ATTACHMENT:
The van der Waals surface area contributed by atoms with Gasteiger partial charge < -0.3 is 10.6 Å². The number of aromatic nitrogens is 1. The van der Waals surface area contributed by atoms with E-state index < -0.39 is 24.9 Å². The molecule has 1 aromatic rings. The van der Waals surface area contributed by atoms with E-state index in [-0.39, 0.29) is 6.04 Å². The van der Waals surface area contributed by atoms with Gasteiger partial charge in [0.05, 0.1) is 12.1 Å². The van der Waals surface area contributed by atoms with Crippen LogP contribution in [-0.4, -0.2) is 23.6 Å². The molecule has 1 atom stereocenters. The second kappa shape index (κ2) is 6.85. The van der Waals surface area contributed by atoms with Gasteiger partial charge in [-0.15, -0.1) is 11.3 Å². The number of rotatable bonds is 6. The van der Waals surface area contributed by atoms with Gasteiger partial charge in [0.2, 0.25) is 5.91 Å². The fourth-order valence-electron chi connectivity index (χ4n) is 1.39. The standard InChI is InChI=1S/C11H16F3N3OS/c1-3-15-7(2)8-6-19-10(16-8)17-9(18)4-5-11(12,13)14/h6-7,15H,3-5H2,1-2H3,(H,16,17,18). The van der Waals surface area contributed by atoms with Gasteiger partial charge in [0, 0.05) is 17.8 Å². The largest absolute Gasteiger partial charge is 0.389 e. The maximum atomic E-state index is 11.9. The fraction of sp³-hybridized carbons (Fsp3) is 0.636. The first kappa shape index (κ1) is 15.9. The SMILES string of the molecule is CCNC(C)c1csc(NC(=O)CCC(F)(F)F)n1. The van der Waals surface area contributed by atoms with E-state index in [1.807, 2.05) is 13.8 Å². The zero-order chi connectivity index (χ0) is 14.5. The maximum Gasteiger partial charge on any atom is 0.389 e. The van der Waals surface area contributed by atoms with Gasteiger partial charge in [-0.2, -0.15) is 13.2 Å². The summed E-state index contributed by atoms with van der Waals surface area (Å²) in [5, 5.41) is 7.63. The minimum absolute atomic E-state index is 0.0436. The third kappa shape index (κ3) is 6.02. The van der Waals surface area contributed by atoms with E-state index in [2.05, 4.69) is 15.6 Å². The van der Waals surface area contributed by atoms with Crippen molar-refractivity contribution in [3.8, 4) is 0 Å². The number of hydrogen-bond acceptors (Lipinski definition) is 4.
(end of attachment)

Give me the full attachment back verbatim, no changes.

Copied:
The van der Waals surface area contributed by atoms with Gasteiger partial charge < -0.3 is 10.6 Å². The number of aromatic nitrogens is 1. The van der Waals surface area contributed by atoms with E-state index < -0.39 is 24.9 Å². The molecule has 1 aromatic rings. The van der Waals surface area contributed by atoms with E-state index in [-0.39, 0.29) is 6.04 Å². The van der Waals surface area contributed by atoms with Gasteiger partial charge in [0.05, 0.1) is 12.1 Å². The van der Waals surface area contributed by atoms with Crippen LogP contribution in [-0.4, -0.2) is 23.6 Å². The molecule has 1 atom stereocenters. The second kappa shape index (κ2) is 6.85. The van der Waals surface area contributed by atoms with Gasteiger partial charge in [-0.15, -0.1) is 11.3 Å². The number of rotatable bonds is 6. The van der Waals surface area contributed by atoms with Gasteiger partial charge in [0.2, 0.25) is 5.91 Å². The fourth-order valence-electron chi connectivity index (χ4n) is 1.39. The standard InChI is InChI=1S/C11H16F3N3OS/c1-3-15-7(2)8-6-19-10(16-8)17-9(18)4-5-11(12,13)14/h6-7,15H,3-5H2,1-2H3,(H,16,17,18). The van der Waals surface area contributed by atoms with Gasteiger partial charge in [0, 0.05) is 17.8 Å². The largest absolute Gasteiger partial charge is 0.389 e. The maximum atomic E-state index is 11.9. The fraction of sp³-hybridized carbons (Fsp3) is 0.636. The first kappa shape index (κ1) is 15.9. The SMILES string of the molecule is CCNC(C)c1csc(NC(=O)CCC(F)(F)F)n1. The van der Waals surface area contributed by atoms with E-state index in [1.807, 2.05) is 13.8 Å². The zero-order chi connectivity index (χ0) is 14.5. The maximum Gasteiger partial charge on any atom is 0.389 e. The van der Waals surface area contributed by atoms with Gasteiger partial charge in [-0.2, -0.15) is 13.2 Å². The summed E-state index contributed by atoms with van der Waals surface area (Å²) in [5, 5.41) is 7.63. The minimum absolute atomic E-state index is 0.0436. The third kappa shape index (κ3) is 6.02. The van der Waals surface area contributed by atoms with E-state index in [2.05, 4.69) is 15.6 Å². The van der Waals surface area contributed by atoms with Crippen molar-refractivity contribution in [3.8, 4) is 0 Å². The number of hydrogen-bond acceptors (Lipinski definition) is 4.